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Press Release

United States Attorney’s Office and IRS warn of possible economic impact payment scams

For Immediate Release
U.S. Attorney's Office, Northern District of Ohio

U.S. Attorney Justin Herdman and Special Agent in Charge of the IRS-CI Cincinnati Field Office, Bryant Jackson, warned Ohioans today to be alert for possible scams related to upcoming economic impact payments made during the COVID-19 pandemic.

“Everyone should expect that scammers will try to take advantage of this crisis and the upcoming economic impact payments,” said U.S. Attorney Justin Herdman. “They will try to find a way to get recipients to divulge personal information such as a Social Security number or bank account information. Alternatively, fraudsters may try to pressure recipients into making phony payments or otherwise relinquishing funds.  We are strongly encouraging everyone to be on high alert, both before and after the payments arrive, for potential scams.”

“Ruthless criminals will take this opportunity to prey upon our fears in order to try and line their own pockets by stealing your money or your personal information,” said Bryant Jackson, Special Agent in Charge, IRS Criminal Investigation, Cincinnati Field Office.

The Treasury Department and the Internal Revenue Service announced this week that COVID-19 economic impact payments will begin in the next three weeks. For many Americans, this will be done through direct deposit into their bank account. For the unbanked, elderly or other groups that have traditionally seen receive tax refunds via paper check, economic impact payments will be received similarly.

United States Attorney Herdman and Special Agent in Charge Jackson offer the following information and tips to spot a scam and understand how the COVID-19 related economic impact payments will be issued.

  • The IRS will deposit your check into the direct deposit account you previously provided on your tax return (or, in the alternative, send you a paper check).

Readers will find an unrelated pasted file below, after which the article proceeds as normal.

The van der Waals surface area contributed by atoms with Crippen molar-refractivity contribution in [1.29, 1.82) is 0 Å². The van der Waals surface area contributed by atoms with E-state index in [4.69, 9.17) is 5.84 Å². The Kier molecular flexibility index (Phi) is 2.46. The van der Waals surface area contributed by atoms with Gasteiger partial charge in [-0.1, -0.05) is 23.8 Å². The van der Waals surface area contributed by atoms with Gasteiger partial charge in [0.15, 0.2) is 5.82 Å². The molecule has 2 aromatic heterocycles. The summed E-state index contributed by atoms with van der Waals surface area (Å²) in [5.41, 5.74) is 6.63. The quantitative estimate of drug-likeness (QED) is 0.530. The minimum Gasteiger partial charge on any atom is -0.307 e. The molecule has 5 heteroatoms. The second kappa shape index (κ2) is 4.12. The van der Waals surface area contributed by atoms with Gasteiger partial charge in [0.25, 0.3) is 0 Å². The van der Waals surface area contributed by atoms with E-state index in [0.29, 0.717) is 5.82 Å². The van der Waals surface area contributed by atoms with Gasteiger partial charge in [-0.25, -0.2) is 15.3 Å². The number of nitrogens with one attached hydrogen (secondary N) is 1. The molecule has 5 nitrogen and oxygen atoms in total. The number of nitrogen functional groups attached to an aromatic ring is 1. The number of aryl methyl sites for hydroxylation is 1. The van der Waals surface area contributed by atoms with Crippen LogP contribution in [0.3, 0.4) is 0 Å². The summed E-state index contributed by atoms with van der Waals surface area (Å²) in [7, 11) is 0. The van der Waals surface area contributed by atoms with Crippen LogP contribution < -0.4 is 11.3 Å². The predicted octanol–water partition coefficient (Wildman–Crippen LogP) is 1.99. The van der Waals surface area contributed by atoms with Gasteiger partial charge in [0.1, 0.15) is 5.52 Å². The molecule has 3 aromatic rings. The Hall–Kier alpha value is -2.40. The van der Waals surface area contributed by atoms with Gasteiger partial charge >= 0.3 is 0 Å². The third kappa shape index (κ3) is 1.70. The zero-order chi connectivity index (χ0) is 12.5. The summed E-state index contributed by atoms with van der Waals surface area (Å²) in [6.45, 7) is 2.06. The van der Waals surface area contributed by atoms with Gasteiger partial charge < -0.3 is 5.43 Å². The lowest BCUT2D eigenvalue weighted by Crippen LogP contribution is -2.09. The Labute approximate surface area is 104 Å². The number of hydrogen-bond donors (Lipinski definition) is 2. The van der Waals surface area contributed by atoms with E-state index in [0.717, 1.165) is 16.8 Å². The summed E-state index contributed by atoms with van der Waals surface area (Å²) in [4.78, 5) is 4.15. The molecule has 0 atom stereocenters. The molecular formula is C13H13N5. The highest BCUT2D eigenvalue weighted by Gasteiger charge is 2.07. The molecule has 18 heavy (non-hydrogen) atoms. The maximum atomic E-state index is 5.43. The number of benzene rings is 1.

• The IRS will not call and ask you to verify your payment details. Do not give out your bank account, debit account, or PayPal account information - even if someone claims it's necessary to get your check. It's a scam.
  • If you receive a call, don't engage with scammers or thieves, even if you want to tell them that you know it's a scam, or you think that you can beat them. Just hang up.
  • If you receive texts or emails claiming that you can get your money faster by sending personal information or clicking on links, delete them. Don't click on any links in those emails.
  • Be on the look-out for bogus checks. If you receive a “check” in the mail now, it’s a fraud - it will take the Treasury a few weeks to mail those out. If you receive a “check” for an odd amount (especially one with cents), or a check that requires that you verify the check online or by calling a number, it’s a fraud.
  • Scammers will often attempt to trick you into signing over your stimulus check or pressure you into “verify” your filing information in order to receive your money. They will then use your personal information at a later date to file false tax returns.

Report fraud related to the COVID-19 crisis to the National Center for Disaster Fraud (NCDF) hotline at 1-866-720-5721 or email tips to the United States Attorney’s Office at

For more information, visit the IRS website at



Daniel Ball

Updated April 2, 2020

Financial Fraud